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Tags: Industry

If Iowa Hog Farmers Can Be Paid to NOT Raise Hogs, Can I Be Paid to NOT Blog?

March 25th, 2007 · 11 Comments

Maybe I should submit this one to the Carnival of Brilliant Business Ideas? Maybe I should go on late night TV and try to sell this idea?

There are many reasons for people in real estate to be blogging. Premier among these are the essence of blogging itself: enjoying the process of writing, creating connections, meeting new people, educating yourself, honing your wit and writing style.

But, at the end of the day, very few of us blog for charity. Real estate is a business, this is how we make our living, and so a constant refrain is, “Where’s the money?”

Well, I think I’ve found what we’ve all been looking for: the ultimately scalable, easy to start, even easier to manage real estate blogging money-making idea.

Through sheer grit, lots of writing, a good number of incoming links, and a bit of luck, Google now considers my blog if not famous, then at least respectable, to the point where if I mention a non-celebrity’s name — say, a local real estate agent — within 48 hours my blog rises to the top 10 when you search for that agent’s name.

Realtors are nothing if not publicity-hungry. (If you doubt that, open your local paper’s Sunday real estate supplement. Have you ever seen so many happy faces smiling out at you?) One of the reasons most agents have a web site (typically branded with their name) is so that prospective clients can find out more about them.

So what happens when three of the top ten Google spots about John Q. Agent come not from John Q. Agents’ web site, but from my blog? Assuming John Q. Agent finds out about it — which, to be honest, is unlikely — he ain’t gonna be that happy. At the same time, since I’m writing a real estate blog and enjoy first amendment privileges as much as the next guy, it’s perfectly within my rights to write about John Q. Agent — as long as I don’t slander him.

So, here’s the deal: Pay me $50/month, and I won’t blog about you. Then the top 10 spaces on Google for your name will be your web site, and the local newspaper which has your listings in it, and the interview from four years ago that describes what a charitable person you are. My blog? Nowhere to be found.

Here’s the genius of this idea: Writing about lots of people takes time. Not writing about lots of people takes absolutely no time! In fact, I could become so good at not writing, that I could end up not writing about thousands and thousands of people!

Any takers?

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Tags: Blogging · Industry · Real estate · Real estate blogging

Escaping from tab hell (aka “Google’s taking over my desktop!”)

November 18th, 2006 · No Comments

I’m constantly coming across nifty blog-worthy items on the Internet.  Typically I keep track of them by leaving them in an active Firefox tab:

That works fine up until about a dozen…but then what?

Enter a new product from Google:  the notebook.  You install a little widget, and voila!  A new option appears on your right-click menu:  Note this (Google Notebook).  From there, you can drag topics where they belong, comment on them, delete them.

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Tags: Blogging · Google · Real estate

Help! I’ve been hijacked…

October 22nd, 2006 · 2 Comments

There are some clever rascals out there… I recently moved my blog from Blogger to a Wordpress platform.  Alas, my previous address has been hijacked!  When you go there (http://kevinboer.blogspot.com) you get this:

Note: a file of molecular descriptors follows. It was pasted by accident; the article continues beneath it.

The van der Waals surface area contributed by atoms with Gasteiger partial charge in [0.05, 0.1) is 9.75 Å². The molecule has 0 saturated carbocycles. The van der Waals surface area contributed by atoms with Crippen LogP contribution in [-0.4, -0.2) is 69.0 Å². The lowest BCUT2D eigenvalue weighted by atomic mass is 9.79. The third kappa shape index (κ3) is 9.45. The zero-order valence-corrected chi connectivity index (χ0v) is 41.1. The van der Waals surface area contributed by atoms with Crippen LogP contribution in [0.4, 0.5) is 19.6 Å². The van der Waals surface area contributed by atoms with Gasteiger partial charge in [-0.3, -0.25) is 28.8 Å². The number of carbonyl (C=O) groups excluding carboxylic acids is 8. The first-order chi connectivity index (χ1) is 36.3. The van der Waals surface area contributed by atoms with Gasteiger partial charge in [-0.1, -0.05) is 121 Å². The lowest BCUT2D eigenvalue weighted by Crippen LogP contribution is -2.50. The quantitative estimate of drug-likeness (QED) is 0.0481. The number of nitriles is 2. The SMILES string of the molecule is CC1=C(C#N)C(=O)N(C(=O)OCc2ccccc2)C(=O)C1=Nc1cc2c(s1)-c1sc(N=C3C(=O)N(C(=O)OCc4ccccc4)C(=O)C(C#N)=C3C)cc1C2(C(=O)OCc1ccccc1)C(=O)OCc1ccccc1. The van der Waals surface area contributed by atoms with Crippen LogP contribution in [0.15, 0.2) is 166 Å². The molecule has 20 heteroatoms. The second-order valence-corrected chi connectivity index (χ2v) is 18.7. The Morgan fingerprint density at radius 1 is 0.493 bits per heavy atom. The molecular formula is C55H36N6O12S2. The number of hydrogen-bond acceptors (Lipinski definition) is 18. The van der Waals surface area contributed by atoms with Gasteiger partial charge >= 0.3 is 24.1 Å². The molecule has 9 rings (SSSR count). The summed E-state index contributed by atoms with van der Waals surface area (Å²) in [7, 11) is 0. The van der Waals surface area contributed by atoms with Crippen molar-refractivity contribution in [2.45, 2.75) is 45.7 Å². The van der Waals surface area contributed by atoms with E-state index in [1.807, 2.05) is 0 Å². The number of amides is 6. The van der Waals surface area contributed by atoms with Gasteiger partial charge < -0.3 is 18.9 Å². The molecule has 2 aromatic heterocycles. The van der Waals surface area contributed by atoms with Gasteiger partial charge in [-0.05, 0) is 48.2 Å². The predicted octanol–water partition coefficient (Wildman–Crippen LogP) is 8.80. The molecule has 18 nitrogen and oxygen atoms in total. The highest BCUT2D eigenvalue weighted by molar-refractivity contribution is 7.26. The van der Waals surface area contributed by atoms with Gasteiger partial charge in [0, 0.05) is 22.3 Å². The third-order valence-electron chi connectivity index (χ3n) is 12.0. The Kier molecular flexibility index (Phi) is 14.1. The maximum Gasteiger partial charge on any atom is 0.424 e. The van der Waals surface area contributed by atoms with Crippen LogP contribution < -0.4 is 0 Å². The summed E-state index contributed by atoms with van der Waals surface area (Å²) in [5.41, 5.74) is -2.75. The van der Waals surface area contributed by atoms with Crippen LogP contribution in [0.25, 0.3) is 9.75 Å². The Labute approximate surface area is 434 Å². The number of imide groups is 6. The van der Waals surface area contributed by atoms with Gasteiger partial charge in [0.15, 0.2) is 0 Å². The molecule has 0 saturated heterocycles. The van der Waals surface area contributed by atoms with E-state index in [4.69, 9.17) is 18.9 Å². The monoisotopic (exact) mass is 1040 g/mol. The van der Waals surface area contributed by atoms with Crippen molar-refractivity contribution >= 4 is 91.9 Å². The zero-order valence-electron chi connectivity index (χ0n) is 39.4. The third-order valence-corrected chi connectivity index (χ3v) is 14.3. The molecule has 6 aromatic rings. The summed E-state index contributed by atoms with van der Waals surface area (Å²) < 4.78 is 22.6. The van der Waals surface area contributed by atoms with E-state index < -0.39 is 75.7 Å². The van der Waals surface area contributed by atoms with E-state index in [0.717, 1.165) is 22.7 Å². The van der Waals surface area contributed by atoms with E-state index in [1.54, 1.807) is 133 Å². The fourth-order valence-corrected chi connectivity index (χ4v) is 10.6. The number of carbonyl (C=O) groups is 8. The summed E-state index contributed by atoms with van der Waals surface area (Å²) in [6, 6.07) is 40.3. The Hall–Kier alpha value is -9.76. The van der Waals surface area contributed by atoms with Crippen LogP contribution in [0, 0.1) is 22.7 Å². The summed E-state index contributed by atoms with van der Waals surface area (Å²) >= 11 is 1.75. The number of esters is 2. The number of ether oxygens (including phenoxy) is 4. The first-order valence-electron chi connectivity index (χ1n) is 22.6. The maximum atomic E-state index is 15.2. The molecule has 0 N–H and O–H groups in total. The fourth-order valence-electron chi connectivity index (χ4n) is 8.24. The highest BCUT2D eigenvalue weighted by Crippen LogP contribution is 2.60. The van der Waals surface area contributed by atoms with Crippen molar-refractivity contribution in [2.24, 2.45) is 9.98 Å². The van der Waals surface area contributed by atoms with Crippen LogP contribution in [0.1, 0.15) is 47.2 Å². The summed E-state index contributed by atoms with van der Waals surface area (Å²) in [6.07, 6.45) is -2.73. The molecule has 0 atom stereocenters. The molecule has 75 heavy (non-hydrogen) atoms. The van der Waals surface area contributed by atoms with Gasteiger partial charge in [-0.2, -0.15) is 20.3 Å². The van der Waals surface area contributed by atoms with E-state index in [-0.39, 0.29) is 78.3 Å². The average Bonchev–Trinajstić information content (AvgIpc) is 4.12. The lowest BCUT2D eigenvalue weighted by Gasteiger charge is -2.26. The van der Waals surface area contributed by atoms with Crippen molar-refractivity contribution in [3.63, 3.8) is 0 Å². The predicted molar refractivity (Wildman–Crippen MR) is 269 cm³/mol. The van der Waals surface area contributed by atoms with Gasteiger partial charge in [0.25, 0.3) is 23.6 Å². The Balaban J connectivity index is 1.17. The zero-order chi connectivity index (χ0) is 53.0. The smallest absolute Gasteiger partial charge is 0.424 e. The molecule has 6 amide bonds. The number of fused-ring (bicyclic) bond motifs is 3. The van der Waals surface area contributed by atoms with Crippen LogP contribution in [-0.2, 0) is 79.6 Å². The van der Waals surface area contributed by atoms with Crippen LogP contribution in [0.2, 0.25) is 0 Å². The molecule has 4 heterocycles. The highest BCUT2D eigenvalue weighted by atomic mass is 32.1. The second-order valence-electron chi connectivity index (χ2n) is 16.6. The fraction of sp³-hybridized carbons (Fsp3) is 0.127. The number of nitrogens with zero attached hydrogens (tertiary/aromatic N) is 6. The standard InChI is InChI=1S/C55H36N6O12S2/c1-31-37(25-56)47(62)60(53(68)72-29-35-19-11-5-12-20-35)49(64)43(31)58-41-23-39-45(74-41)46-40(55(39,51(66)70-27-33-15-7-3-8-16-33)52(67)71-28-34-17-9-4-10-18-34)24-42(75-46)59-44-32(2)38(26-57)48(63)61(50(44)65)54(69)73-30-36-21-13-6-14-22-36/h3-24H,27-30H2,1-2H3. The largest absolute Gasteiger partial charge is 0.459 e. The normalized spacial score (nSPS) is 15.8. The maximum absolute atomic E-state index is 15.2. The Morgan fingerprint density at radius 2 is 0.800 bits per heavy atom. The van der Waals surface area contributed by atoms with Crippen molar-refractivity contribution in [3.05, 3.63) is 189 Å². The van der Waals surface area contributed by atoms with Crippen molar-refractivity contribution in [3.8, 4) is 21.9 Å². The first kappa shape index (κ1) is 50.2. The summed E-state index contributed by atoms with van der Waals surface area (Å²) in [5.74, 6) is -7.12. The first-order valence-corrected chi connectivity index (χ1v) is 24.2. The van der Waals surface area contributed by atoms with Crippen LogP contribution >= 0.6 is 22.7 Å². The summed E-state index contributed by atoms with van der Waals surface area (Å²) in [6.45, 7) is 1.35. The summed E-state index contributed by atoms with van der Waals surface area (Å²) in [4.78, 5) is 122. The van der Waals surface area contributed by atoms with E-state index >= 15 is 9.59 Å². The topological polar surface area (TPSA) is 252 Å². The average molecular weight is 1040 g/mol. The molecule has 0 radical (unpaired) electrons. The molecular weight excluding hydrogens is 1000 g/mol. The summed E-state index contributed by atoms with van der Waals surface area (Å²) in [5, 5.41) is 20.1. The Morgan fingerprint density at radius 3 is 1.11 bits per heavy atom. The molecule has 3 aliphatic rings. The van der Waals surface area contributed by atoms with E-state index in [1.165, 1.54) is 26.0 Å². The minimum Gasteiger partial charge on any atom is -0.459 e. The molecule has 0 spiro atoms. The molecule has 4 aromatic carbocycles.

How did that happen?  Quite simple.  After I moved my blog (which involved, among other painful things, copying my old posts over) I noticed that my new blog (this one) seemed to have been consigned to the Google sandbox and wasn’t being let out.  Thinking it might be a “duplicate content issue” — ie. Google thought my new blog was just a copy of my old one — I completely deleted my old blog.

Sure enough, within 24 hours my new blog came to life on Google.

However, I didn’t go back to Blogger to re-register my old blog name, and somebody — the clever rascals above — beat me to it.

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Tags: Blogging · Real estate

Insanity hath a name — and here’s how to profit from it

September 23rd, 2006 · 3 Comments

Taking up the challenge posed by Sellsius Real Estate, Greg the Phoenix Bloodhound takes on Ardell the Prolific Seattle Blogger in a race to see who can produce 101 cogent blog posts in a 24 hr period, beginning at 12:01am Tuesday Sep 26 and ending at midnight the same day.

Live coverage provided by Sellsius and The Property Monger.

Don’t just be a bystander — you can make some serious, if fake, money by betting on the outcome. Go to Inkling Markets (login required) and place your bets!

Here’s how this betting market works:

The “price” of each “stock” – one for Greg and one for Ardell – reflects the market’s current consensus of who will win. The market starts at $50 each—ie. each has a 50% chance of winning.

If you believe Greg’s prospects, for instance, are better than the current market price, then buy shares in Greg, which will drive his price – the % probability that he will win – up.

If you believe Greg’s prospects are weaker than the current price, then sell shares in Greg. (This market allows short sales, which means you can sell shares even if you don’t own them.)

The market closes at midnight on Tuesday. If Greg wins, his shares close at $100 and Ardell’s close at $0 and your shares are automatically cashed out. Likewise, if Ardell wins, her shares close at $100 and Greg’s at $0, and again your shares are automatically cashed out.

If neither of them makes it to 101 posts, then the one with the most posts at midnight on Tuesday will be declared the winner.

Email me at if you’d like more information.5.png

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Tags: Blogathan · Blogging · Real estate · Real estate 2.0